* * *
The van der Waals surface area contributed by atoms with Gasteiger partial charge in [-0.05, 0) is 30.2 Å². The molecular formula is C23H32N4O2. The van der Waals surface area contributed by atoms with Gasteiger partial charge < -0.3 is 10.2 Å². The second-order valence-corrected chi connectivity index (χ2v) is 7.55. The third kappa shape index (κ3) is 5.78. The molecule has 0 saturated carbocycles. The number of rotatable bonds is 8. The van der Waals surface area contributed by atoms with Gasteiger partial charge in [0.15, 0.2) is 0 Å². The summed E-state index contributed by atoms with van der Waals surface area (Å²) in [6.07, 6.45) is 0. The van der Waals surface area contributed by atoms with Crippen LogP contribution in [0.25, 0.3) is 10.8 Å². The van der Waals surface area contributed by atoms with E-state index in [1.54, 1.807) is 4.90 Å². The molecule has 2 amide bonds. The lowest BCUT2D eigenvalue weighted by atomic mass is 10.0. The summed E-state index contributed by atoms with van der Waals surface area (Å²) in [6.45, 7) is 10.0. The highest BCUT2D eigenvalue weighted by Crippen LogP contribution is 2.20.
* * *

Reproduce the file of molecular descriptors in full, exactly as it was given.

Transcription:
The van der Waals surface area contributed by atoms with Gasteiger partial charge in [-0.05, 0) is 30.2 Å². The molecular formula is C23H32N4O2. The van der Waals surface area contributed by atoms with Gasteiger partial charge < -0.3 is 10.2 Å². The second-order valence-corrected chi connectivity index (χ2v) is 7.55. The third kappa shape index (κ3) is 5.78. The molecule has 0 saturated carbocycles. The number of rotatable bonds is 8. The van der Waals surface area contributed by atoms with Gasteiger partial charge in [0.15, 0.2) is 0 Å². The summed E-state index contributed by atoms with van der Waals surface area (Å²) in [6.07, 6.45) is 0. The van der Waals surface area contributed by atoms with Crippen LogP contribution in [0.25, 0.3) is 10.8 Å². The van der Waals surface area contributed by atoms with E-state index in [1.54, 1.807) is 4.90 Å². The molecule has 2 amide bonds. The lowest BCUT2D eigenvalue weighted by atomic mass is 10.0. The summed E-state index contributed by atoms with van der Waals surface area (Å²) in [6.45, 7) is 10.0. The highest BCUT2D eigenvalue weighted by Crippen LogP contribution is 2.20.